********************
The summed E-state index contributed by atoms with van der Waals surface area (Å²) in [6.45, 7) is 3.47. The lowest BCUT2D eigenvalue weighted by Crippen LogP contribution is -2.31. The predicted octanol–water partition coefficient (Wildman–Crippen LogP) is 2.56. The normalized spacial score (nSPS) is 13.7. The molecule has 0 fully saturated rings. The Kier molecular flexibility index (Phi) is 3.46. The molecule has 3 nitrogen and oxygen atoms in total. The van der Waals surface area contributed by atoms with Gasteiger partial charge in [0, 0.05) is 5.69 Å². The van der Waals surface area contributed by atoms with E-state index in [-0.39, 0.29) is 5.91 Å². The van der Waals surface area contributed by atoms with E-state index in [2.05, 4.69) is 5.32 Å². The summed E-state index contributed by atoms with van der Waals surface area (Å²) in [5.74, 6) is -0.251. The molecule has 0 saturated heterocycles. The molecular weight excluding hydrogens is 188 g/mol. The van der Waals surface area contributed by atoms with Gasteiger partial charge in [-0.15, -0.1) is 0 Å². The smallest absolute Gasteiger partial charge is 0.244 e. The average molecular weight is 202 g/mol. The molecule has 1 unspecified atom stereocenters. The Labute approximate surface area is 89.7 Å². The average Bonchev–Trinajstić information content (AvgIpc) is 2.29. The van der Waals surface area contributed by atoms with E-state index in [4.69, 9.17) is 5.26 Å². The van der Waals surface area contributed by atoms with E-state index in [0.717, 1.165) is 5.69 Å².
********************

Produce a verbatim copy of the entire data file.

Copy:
The summed E-state index contributed by atoms with van der Waals surface area (Å²) in [6.45, 7) is 3.47. The lowest BCUT2D eigenvalue weighted by Crippen LogP contribution is -2.31. The predicted octanol–water partition coefficient (Wildman–Crippen LogP) is 2.56. The normalized spacial score (nSPS) is 13.7. The molecule has 0 fully saturated rings. The Kier molecular flexibility index (Phi) is 3.46. The molecule has 3 nitrogen and oxygen atoms in total. The van der Waals surface area contributed by atoms with Gasteiger partial charge in [0, 0.05) is 5.69 Å². The van der Waals surface area contributed by atoms with E-state index in [-0.39, 0.29) is 5.91 Å². The van der Waals surface area contributed by atoms with E-state index in [2.05, 4.69) is 5.32 Å². The summed E-state index contributed by atoms with van der Waals surface area (Å²) in [5.74, 6) is -0.251. The molecule has 0 saturated heterocycles. The molecular weight excluding hydrogens is 188 g/mol. The van der Waals surface area contributed by atoms with Gasteiger partial charge in [-0.15, -0.1) is 0 Å². The smallest absolute Gasteiger partial charge is 0.244 e. The average molecular weight is 202 g/mol. The molecule has 1 unspecified atom stereocenters. The Labute approximate surface area is 89.7 Å². The average Bonchev–Trinajstić information content (AvgIpc) is 2.29. The van der Waals surface area contributed by atoms with E-state index in [4.69, 9.17) is 5.26 Å². The van der Waals surface area contributed by atoms with E-state index in [0.717, 1.165) is 5.69 Å².